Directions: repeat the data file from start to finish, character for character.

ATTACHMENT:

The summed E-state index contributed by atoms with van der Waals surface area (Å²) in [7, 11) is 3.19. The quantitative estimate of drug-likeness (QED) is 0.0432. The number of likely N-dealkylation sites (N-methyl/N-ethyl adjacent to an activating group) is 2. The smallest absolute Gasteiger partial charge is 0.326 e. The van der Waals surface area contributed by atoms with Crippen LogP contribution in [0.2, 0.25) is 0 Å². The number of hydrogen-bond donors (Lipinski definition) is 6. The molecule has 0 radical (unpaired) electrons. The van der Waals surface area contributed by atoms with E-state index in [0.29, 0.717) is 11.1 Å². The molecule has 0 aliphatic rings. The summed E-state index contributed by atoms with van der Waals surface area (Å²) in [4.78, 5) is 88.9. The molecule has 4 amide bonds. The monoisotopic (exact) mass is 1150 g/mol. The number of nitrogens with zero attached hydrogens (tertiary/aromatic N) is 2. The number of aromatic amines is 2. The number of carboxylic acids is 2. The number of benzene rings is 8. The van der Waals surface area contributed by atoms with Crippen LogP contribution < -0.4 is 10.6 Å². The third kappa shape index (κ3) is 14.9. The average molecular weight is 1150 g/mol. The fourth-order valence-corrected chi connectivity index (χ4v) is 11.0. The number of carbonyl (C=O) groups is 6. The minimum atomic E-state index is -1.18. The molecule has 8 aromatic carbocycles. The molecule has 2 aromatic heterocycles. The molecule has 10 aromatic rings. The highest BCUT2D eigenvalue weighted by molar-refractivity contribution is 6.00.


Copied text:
The summed E-state index contributed by atoms with van der Waals surface area (Å²) in [7, 11) is 3.19. The quantitative estimate of drug-likeness (QED) is 0.0432. The number of likely N-dealkylation sites (N-methyl/N-ethyl adjacent to an activating group) is 2. The smallest absolute Gasteiger partial charge is 0.326 e. The van der Waals surface area contributed by atoms with Crippen LogP contribution in [0.2, 0.25) is 0 Å². The number of hydrogen-bond donors (Lipinski definition) is 6. The molecule has 0 radical (unpaired) electrons. The van der Waals surface area contributed by atoms with E-state index in [0.29, 0.717) is 11.1 Å². The molecule has 0 aliphatic rings. The summed E-state index contributed by atoms with van der Waals surface area (Å²) in [4.78, 5) is 88.9. The molecule has 4 amide bonds. The monoisotopic (exact) mass is 1150 g/mol. The number of nitrogens with zero attached hydrogens (tertiary/aromatic N) is 2. The number of aromatic amines is 2. The number of carboxylic acids is 2. The number of benzene rings is 8. The van der Waals surface area contributed by atoms with Crippen LogP contribution < -0.4 is 10.6 Å². The third kappa shape index (κ3) is 14.9. The average molecular weight is 1150 g/mol. The fourth-order valence-corrected chi connectivity index (χ4v) is 11.0. The number of carbonyl (C=O) groups is 6. The minimum atomic E-state index is -1.18. The molecule has 8 aromatic carbocycles. The molecule has 2 aromatic heterocycles. The molecule has 10 aromatic rings. The highest BCUT2D eigenvalue weighted by molar-refractivity contribution is 6.00.